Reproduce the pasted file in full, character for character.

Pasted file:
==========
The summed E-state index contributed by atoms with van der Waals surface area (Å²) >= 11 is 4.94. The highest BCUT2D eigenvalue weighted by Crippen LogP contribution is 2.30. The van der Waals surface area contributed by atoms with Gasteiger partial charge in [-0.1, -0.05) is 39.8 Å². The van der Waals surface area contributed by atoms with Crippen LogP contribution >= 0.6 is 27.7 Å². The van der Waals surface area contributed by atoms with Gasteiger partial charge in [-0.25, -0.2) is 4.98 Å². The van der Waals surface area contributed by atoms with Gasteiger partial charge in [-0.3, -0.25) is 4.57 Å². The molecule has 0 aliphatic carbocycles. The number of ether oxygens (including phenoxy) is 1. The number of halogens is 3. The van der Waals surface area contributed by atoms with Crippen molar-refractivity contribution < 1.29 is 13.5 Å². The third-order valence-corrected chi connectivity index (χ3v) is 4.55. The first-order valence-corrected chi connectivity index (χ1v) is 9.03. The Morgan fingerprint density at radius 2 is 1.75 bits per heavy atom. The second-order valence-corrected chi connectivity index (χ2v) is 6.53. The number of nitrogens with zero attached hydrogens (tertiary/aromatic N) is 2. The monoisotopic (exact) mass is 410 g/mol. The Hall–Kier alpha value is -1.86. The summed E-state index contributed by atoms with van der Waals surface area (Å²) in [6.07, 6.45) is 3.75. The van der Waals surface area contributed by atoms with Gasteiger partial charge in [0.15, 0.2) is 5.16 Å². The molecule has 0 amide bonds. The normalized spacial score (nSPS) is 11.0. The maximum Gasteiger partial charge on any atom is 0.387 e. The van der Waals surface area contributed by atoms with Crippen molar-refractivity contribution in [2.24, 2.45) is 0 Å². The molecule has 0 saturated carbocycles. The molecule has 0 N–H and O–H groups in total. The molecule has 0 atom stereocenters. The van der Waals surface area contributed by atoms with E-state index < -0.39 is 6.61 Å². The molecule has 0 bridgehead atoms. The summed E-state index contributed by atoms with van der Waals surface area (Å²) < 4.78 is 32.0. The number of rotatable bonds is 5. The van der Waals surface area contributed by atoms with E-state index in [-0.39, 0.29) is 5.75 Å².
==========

The summed E-state index contributed by atoms with van der Waals surface area (Å²) >= 11 is 4.94. The highest BCUT2D eigenvalue weighted by Crippen LogP contribution is 2.30. The van der Waals surface area contributed by atoms with Gasteiger partial charge in [-0.1, -0.05) is 39.8 Å². The van der Waals surface area contributed by atoms with Crippen LogP contribution >= 0.6 is 27.7 Å². The van der Waals surface area contributed by atoms with Gasteiger partial charge in [-0.25, -0.2) is 4.98 Å². The van der Waals surface area contributed by atoms with Gasteiger partial charge in [-0.3, -0.25) is 4.57 Å². The molecule has 0 aliphatic carbocycles. The number of ether oxygens (including phenoxy) is 1. The number of halogens is 3. The van der Waals surface area contributed by atoms with Crippen molar-refractivity contribution < 1.29 is 13.5 Å². The third-order valence-corrected chi connectivity index (χ3v) is 4.55. The first-order valence-corrected chi connectivity index (χ1v) is 9.03. The Morgan fingerprint density at radius 2 is 1.75 bits per heavy atom. The second-order valence-corrected chi connectivity index (χ2v) is 6.53. The number of nitrogens with zero attached hydrogens (tertiary/aromatic N) is 2. The monoisotopic (exact) mass is 410 g/mol. The Hall–Kier alpha value is -1.86. The summed E-state index contributed by atoms with van der Waals surface area (Å²) in [6.07, 6.45) is 3.75. The van der Waals surface area contributed by atoms with Gasteiger partial charge in [0.15, 0.2) is 5.16 Å². The molecule has 0 amide bonds. The normalized spacial score (nSPS) is 11.0. The maximum Gasteiger partial charge on any atom is 0.387 e. The van der Waals surface area contributed by atoms with Crippen molar-refractivity contribution in [2.24, 2.45) is 0 Å². The molecule has 0 saturated carbocycles. The molecule has 0 N–H and O–H groups in total. The molecule has 0 atom stereocenters. The van der Waals surface area contributed by atoms with E-state index < -0.39 is 6.61 Å². The molecule has 0 bridgehead atoms. The summed E-state index contributed by atoms with van der Waals surface area (Å²) < 4.78 is 32.0. The number of rotatable bonds is 5. The van der Waals surface area contributed by atoms with E-state index in [-0.39, 0.29) is 5.75 Å².